A junior at the University of Maryland was shocked by her professor's response to her father's death.
With the death toll reaching over 70,000 in the United States, many people have been touched by the effects of the viral pathogen at the root of the global pandemic.
Some instances hit close to home, including for UMD student Saige Kratenstein. Her father unfortunately died due to complications of the virus after a long hospitalization.
Saige Kratenstein hasn't seen her father since March.
Due to the highly contagious nature of the virus, many families have been unable to visit with sick relatives in hospitals. Many are unable to be with their loved ones in their final moments.
Kratenstein's dad Alan was 63 when he went into the hospital on March 29, and passed away on April 13.
Kratenstein talked to the NBC News about the emotional toll of the pandemic:
"It's been really difficult. All anybody is talking about is [the virus] and that is essentially what took my dad away from me. It's difficult hearing about it and the littlest things remind me of my dad and I'll just start bawling."
These are unprecedented times, especially for students who have had their education routine upended.
With her father gone, coupled with the constant reminder of the illness that took his life, Kratenstein reached out to her professors about getting extensions on schoolwork due dates. Many were happy to grant her time to grieve.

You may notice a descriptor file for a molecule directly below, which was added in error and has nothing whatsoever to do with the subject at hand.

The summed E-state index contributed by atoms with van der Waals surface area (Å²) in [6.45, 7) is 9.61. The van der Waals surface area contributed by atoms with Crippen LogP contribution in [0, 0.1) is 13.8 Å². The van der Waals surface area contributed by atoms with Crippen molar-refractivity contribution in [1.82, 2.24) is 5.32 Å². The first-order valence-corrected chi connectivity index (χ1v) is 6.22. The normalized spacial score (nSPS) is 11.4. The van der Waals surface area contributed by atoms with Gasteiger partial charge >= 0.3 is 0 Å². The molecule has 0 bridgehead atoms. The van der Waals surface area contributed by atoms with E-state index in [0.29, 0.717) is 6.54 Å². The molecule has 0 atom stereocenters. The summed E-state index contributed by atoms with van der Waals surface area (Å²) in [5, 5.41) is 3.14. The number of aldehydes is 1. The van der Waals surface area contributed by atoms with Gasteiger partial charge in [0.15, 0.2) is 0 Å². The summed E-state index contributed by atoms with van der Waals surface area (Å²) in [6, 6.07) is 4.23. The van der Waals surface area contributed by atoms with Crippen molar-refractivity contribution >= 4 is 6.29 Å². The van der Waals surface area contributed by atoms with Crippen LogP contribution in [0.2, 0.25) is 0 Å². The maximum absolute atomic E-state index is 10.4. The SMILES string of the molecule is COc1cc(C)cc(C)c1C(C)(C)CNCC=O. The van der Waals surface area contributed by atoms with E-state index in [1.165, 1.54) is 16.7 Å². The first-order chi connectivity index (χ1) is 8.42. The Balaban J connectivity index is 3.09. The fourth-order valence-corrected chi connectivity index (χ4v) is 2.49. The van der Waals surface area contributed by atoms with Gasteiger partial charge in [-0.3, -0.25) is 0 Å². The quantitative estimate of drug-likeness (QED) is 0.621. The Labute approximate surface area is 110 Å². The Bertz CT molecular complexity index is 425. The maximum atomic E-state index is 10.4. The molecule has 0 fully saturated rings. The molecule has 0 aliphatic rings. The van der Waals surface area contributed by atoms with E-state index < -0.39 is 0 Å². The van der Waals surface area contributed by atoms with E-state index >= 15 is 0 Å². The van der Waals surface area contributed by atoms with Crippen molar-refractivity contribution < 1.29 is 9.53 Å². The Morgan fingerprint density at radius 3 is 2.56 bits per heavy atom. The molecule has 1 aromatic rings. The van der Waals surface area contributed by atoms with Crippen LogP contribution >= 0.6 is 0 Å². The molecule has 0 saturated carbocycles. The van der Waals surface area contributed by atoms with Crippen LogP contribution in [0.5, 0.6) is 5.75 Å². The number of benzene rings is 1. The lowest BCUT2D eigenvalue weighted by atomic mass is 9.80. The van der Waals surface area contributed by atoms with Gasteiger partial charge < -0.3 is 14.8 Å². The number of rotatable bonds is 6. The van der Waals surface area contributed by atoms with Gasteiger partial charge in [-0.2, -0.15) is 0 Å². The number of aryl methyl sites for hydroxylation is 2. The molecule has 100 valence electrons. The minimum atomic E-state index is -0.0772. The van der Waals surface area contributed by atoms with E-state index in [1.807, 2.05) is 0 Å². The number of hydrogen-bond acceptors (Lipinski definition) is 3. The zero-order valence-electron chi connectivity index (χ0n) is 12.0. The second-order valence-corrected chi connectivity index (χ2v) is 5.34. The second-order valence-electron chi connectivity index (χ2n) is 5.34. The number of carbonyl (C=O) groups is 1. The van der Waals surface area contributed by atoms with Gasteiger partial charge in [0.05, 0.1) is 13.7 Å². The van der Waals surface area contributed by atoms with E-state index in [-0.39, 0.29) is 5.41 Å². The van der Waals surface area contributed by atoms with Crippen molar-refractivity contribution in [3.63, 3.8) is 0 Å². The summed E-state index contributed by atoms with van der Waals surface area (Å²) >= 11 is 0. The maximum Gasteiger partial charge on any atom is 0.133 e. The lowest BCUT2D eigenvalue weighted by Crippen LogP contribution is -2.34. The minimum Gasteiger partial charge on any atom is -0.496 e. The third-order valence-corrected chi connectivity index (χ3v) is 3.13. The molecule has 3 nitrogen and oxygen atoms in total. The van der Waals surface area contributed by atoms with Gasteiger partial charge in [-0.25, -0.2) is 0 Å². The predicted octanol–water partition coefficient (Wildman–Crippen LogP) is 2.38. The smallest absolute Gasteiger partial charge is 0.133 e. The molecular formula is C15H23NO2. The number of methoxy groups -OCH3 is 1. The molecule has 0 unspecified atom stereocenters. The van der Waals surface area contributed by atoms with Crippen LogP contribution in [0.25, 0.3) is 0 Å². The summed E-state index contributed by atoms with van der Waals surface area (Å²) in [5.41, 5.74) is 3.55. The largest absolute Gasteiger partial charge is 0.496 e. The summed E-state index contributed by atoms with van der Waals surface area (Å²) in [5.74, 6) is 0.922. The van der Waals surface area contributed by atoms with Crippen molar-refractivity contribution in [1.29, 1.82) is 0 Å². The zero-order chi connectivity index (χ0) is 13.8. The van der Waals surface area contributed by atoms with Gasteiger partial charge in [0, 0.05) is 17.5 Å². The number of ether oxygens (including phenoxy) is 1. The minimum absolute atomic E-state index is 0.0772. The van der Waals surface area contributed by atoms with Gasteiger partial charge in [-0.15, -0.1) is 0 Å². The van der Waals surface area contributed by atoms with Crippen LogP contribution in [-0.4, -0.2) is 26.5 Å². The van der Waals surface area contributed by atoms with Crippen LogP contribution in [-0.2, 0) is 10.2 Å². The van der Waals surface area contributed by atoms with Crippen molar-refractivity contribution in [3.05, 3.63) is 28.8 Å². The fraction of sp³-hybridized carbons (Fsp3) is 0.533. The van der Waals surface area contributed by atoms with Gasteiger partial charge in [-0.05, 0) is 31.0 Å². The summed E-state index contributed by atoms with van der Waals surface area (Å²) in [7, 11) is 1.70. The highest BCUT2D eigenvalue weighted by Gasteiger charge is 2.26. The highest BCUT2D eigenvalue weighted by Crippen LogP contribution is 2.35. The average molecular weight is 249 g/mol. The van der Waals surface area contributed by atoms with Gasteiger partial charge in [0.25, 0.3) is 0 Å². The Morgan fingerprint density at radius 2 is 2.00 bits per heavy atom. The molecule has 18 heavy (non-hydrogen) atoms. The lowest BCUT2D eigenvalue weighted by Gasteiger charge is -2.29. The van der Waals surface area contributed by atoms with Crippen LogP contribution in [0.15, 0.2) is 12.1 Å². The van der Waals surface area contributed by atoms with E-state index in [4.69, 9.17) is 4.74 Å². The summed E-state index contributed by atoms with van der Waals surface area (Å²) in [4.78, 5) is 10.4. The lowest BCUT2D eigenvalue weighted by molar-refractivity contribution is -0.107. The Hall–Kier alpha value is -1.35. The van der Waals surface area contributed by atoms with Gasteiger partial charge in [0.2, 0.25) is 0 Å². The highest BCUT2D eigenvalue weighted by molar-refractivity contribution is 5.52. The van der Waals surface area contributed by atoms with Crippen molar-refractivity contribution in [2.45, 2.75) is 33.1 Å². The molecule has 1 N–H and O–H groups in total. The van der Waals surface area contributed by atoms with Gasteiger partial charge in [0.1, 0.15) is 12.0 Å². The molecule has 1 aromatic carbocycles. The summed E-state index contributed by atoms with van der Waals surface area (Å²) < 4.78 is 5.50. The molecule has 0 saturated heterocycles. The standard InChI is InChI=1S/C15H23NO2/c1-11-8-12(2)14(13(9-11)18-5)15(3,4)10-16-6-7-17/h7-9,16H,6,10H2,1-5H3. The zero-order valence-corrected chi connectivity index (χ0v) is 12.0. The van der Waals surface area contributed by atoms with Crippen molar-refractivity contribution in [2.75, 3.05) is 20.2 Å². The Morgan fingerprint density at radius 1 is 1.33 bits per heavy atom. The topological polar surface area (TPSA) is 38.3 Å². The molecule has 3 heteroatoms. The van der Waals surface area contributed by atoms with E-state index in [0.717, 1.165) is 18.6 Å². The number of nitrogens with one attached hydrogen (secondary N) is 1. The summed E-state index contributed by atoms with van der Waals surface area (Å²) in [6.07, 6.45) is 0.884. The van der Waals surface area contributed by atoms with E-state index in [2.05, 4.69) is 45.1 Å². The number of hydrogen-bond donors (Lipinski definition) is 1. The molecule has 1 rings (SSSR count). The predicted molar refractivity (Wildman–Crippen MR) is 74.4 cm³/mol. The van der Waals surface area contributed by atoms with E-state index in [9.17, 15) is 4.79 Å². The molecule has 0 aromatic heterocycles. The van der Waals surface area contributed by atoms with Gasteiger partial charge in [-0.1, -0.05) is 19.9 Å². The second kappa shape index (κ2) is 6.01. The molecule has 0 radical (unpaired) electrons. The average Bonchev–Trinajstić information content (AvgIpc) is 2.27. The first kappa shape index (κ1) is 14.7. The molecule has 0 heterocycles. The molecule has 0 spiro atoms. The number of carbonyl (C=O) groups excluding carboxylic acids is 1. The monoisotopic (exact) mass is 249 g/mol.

Except for her finance professor.
Kratenstein was so shocked by her professor's aloof response, that she shared it on Twitter.
Many experience loss or hardships at some point in our lives as students.
Professors and schools generally respond with sympathy. It's the most reasonable and professional response when someone you are mentoring is going through a tough time.
But the real kicker came when the professor emailed Kratenstein on the day of her father's funeral.
That's right—the professor actually urged Kratenstein to attend a live streamed class, right after her own father's funeral.
Twitter users felt bad for Kratenstein, and urged her to take action against the professor.
The professor suggesting that the Zoom call would "take her mind off things" really stood out and was especially appalling.
Other professors, including one from the University of Maryland, chimed in to express their disappointment in a fellow educator.
At least the school has been more accommodating for their student's needs.
UMD confirmed to NBC News that they have been offering mental and emotional support services and "academic accommodations" including extensions for course work such as Kratenstein requested.
Student affairs also reached out to Kratenstein on Twitter.
Kratenstein acknowledged the school's helpfulness in light of the Tweets:
"They've checked in on me and they're getting it all handled. My advisors have been amazing and I'm grateful for their help."
The Center for Disease Control and Prevention also recognizes the mental health impact that the pandemic can have on people.
The CDC has pages with advice and resources for civilians and essential workers that you can access here.